The reason for this was that they believed that truth resided eternally with God and could be accessed only by people who had distanced themselves from a personal interest in transient life on this earth. From these beginnings, I believe, came our ideal of scholarly objectivity.

This disciplined space for enquiry was framed throughout the medieval period in stark contrast to the sphere of secular affairs. “The world” was envisaged as the place of triviality, short-termism, irrationality, dishonesty, greed, vanity and politicking. It was not enduring and not eternal, but hazardous to everything that was. Its inhabitants were said to ridicule and despise scholars and their work. “They pay no attention to what philosophy teaches, and what it shows we should seek out or avoid. They have only one concern: to make money,” complained John of Salisbury in the late 1150s. To avoid being drawn into error, the person who wanted to think clearly should go through the world, it was often said, as a pilgrim and a stranger. “He is perfect,” wrote Hugh of St Victor, advising students in the 1120s, “to whom the whole world is a place of exile.”

The conventions of academic life were deeply influenced by notions of holy retreat to deserts and wildernesses. Monks and nuns built walls, took vows of renunciation and attempted to live in communities based on shared ethics, strong internal discipline and a common purpose. One result of all this was that most scholarly activity took place in an environment marked by a great deal of willed ignorance of political, social and human realities. Guibert, abbot of Nogent, whose mother had decided early that he should become a scholar as well as a monk, described a childhood in the 1060s during which he was isolated from other children, restricted to the house, made to dress and behave like a cleric, and to study constantly.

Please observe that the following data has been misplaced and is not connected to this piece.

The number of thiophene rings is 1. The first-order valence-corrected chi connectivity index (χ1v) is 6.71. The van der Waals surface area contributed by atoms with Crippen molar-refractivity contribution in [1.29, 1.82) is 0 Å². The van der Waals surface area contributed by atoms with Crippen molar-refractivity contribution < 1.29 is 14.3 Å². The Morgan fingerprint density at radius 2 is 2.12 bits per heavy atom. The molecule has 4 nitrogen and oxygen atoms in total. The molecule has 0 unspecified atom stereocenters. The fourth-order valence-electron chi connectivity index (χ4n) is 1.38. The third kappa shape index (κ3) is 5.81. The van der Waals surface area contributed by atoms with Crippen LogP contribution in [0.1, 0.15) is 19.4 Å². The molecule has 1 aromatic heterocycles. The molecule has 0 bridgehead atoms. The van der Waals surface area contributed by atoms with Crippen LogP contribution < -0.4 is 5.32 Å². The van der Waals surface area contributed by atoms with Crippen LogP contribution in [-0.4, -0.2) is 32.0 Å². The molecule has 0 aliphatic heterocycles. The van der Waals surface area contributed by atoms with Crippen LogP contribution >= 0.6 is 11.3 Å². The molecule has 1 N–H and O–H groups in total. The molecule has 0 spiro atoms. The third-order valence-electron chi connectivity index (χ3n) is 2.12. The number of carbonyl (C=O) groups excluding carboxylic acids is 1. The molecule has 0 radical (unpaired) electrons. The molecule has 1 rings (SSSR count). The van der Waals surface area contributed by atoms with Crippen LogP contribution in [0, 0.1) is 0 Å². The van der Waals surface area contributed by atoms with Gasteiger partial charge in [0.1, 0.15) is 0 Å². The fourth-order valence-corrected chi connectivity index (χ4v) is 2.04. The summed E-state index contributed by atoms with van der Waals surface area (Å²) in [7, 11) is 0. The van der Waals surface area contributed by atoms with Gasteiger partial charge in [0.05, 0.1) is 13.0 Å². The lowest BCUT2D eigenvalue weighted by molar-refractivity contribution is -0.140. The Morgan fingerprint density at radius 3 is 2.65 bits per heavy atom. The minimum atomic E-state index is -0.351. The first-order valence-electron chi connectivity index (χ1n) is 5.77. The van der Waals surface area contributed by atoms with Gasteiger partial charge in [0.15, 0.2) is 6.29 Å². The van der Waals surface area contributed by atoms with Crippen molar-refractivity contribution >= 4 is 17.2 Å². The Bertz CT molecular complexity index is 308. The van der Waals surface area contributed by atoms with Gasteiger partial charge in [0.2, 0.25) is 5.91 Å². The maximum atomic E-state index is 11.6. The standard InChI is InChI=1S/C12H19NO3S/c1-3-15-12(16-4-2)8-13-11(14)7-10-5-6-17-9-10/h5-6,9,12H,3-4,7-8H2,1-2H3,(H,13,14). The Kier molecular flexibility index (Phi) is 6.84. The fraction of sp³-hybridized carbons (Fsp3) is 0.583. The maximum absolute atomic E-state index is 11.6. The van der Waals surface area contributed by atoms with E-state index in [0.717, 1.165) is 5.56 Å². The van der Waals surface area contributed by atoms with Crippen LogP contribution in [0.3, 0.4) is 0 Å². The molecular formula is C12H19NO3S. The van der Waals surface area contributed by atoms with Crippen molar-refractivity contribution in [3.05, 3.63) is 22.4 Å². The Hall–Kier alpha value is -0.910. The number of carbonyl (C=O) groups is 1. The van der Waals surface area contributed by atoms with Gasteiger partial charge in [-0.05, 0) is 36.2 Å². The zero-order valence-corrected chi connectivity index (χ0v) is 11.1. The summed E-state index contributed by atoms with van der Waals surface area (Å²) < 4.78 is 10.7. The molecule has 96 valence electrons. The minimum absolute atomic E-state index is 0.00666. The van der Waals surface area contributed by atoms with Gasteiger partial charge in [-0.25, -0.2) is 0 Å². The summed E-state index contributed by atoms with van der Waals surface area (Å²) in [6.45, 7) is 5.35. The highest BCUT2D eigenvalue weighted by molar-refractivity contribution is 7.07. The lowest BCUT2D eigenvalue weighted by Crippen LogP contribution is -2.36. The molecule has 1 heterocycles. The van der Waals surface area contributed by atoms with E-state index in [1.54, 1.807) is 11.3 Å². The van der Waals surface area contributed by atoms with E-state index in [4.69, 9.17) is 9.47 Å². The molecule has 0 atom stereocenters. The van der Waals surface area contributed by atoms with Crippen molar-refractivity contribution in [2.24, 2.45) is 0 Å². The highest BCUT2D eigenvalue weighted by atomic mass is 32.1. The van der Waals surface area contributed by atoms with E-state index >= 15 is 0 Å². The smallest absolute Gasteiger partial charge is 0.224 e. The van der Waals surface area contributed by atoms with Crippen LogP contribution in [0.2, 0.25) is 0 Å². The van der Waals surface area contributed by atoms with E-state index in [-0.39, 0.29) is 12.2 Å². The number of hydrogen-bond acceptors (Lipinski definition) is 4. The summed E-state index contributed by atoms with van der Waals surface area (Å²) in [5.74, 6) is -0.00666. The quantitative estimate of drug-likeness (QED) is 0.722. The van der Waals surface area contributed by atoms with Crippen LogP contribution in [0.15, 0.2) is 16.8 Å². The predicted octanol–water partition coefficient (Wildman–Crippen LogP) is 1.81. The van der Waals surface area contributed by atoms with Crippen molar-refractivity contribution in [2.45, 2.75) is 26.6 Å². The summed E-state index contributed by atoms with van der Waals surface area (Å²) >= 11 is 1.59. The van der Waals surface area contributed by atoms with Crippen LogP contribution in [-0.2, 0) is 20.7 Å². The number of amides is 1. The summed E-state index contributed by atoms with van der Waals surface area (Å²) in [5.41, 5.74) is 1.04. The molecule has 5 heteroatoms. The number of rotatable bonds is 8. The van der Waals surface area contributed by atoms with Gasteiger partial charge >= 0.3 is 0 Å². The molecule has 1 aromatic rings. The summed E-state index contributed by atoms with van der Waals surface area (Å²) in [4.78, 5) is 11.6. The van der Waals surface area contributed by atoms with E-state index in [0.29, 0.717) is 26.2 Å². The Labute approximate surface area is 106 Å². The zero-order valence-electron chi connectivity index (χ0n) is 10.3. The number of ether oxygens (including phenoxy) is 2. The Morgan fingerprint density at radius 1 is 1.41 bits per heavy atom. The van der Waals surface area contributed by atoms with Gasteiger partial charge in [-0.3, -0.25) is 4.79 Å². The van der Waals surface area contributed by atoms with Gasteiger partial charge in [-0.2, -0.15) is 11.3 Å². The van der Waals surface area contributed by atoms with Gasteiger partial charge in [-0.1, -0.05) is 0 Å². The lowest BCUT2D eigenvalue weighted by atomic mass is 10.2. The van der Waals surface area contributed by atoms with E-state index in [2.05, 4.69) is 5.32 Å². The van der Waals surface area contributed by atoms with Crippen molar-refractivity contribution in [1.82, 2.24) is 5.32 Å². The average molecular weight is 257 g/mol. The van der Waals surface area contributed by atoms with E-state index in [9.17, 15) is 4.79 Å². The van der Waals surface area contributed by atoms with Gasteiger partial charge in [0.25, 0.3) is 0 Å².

Another result was that when scholars did find themselves having to deal with “the world”, they tended to assert both their reluctance and their fear that contact would impact on the clarity of their insight. Characteristic was the care with which Asser, teacher and biographer of Alfred the Great, described his response to the king’s request (c. 885) to join his court. It seemed wrong to him, he told the king, to leave the monastery in which he had been educated and ordained “for the sake of any earthly honour and power”. Negotiations followed: Asser would spend just half the year with the king; the king would offer protection to his monastery in return. It is notable that Asser professed himself unwilling, even though he gave a glowing picture of Alfred’s court as a place of extraordinary virtue, piety and learning.